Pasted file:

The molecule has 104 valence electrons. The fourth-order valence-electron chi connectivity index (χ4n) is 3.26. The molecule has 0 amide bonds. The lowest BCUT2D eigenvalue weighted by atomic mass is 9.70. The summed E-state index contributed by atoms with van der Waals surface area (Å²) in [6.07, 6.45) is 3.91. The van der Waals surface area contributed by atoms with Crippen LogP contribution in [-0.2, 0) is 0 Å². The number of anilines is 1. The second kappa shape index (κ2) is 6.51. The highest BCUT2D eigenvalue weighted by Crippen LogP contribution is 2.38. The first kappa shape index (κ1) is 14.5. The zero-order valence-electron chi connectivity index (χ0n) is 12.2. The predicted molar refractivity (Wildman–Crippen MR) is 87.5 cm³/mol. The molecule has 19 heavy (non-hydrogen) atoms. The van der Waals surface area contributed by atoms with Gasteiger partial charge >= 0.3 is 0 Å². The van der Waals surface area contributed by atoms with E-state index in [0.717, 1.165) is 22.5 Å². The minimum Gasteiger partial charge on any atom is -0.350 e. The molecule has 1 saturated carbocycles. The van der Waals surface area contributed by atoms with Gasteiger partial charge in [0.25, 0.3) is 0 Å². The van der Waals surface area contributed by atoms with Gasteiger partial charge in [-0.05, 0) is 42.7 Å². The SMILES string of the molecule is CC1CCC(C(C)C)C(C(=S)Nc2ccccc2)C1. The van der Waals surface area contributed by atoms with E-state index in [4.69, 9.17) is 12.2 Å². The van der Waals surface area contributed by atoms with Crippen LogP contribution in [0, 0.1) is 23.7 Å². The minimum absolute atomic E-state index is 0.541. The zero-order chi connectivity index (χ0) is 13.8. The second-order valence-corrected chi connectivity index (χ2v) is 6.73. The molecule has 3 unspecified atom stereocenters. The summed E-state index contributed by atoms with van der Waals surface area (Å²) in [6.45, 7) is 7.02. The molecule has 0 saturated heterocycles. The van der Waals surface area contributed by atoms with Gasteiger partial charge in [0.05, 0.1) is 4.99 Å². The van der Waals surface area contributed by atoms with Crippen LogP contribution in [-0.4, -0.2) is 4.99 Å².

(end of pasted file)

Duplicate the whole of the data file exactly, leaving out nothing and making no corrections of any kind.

The molecule has 104 valence electrons. The fourth-order valence-electron chi connectivity index (χ4n) is 3.26. The molecule has 0 amide bonds. The lowest BCUT2D eigenvalue weighted by atomic mass is 9.70. The summed E-state index contributed by atoms with van der Waals surface area (Å²) in [6.07, 6.45) is 3.91. The van der Waals surface area contributed by atoms with Crippen LogP contribution in [-0.2, 0) is 0 Å². The number of anilines is 1. The second kappa shape index (κ2) is 6.51. The highest BCUT2D eigenvalue weighted by Crippen LogP contribution is 2.38. The first kappa shape index (κ1) is 14.5. The zero-order valence-electron chi connectivity index (χ0n) is 12.2. The predicted molar refractivity (Wildman–Crippen MR) is 87.5 cm³/mol. The molecule has 19 heavy (non-hydrogen) atoms. The van der Waals surface area contributed by atoms with Gasteiger partial charge >= 0.3 is 0 Å². The van der Waals surface area contributed by atoms with E-state index in [0.717, 1.165) is 22.5 Å². The minimum Gasteiger partial charge on any atom is -0.350 e. The molecule has 1 saturated carbocycles. The van der Waals surface area contributed by atoms with Gasteiger partial charge in [0.25, 0.3) is 0 Å². The van der Waals surface area contributed by atoms with Gasteiger partial charge in [-0.05, 0) is 42.7 Å². The SMILES string of the molecule is CC1CCC(C(C)C)C(C(=S)Nc2ccccc2)C1. The van der Waals surface area contributed by atoms with E-state index in [4.69, 9.17) is 12.2 Å². The van der Waals surface area contributed by atoms with Crippen LogP contribution in [0, 0.1) is 23.7 Å². The minimum absolute atomic E-state index is 0.541. The zero-order chi connectivity index (χ0) is 13.8. The second-order valence-corrected chi connectivity index (χ2v) is 6.73. The molecule has 3 unspecified atom stereocenters. The summed E-state index contributed by atoms with van der Waals surface area (Å²) in [6.45, 7) is 7.02. The molecule has 0 saturated heterocycles. The van der Waals surface area contributed by atoms with Gasteiger partial charge in [0.05, 0.1) is 4.99 Å². The van der Waals surface area contributed by atoms with Crippen LogP contribution in [-0.4, -0.2) is 4.99 Å².